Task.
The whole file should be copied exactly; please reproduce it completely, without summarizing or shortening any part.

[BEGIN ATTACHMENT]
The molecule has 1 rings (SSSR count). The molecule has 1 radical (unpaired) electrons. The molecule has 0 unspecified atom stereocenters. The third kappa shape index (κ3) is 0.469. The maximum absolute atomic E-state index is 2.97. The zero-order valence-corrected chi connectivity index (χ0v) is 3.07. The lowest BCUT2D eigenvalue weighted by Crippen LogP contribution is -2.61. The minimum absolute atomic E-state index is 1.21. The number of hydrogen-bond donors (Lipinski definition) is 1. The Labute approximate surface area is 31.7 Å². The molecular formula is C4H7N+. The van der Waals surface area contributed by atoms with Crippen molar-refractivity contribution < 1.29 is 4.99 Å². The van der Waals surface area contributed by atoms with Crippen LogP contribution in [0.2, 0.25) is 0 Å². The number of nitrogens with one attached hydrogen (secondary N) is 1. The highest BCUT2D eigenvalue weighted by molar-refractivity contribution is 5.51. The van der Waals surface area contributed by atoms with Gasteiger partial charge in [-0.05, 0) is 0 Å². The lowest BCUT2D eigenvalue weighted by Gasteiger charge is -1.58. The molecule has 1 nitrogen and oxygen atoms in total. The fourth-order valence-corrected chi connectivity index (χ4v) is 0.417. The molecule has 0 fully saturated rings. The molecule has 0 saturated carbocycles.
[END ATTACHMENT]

The molecule has 1 rings (SSSR count). The molecule has 1 radical (unpaired) electrons. The molecule has 0 unspecified atom stereocenters. The third kappa shape index (κ3) is 0.469. The maximum absolute atomic E-state index is 2.97. The zero-order valence-corrected chi connectivity index (χ0v) is 3.07. The lowest BCUT2D eigenvalue weighted by Crippen LogP contribution is -2.61. The minimum absolute atomic E-state index is 1.21. The number of hydrogen-bond donors (Lipinski definition) is 1. The Labute approximate surface area is 31.7 Å². The molecular formula is C4H7N+. The van der Waals surface area contributed by atoms with Crippen molar-refractivity contribution < 1.29 is 4.99 Å². The van der Waals surface area contributed by atoms with Crippen LogP contribution in [0.2, 0.25) is 0 Å². The number of nitrogens with one attached hydrogen (secondary N) is 1. The highest BCUT2D eigenvalue weighted by molar-refractivity contribution is 5.51. The van der Waals surface area contributed by atoms with Gasteiger partial charge in [-0.05, 0) is 0 Å². The lowest BCUT2D eigenvalue weighted by Gasteiger charge is -1.58. The molecule has 1 nitrogen and oxygen atoms in total. The fourth-order valence-corrected chi connectivity index (χ4v) is 0.417. The molecule has 0 fully saturated rings. The molecule has 0 saturated carbocycles.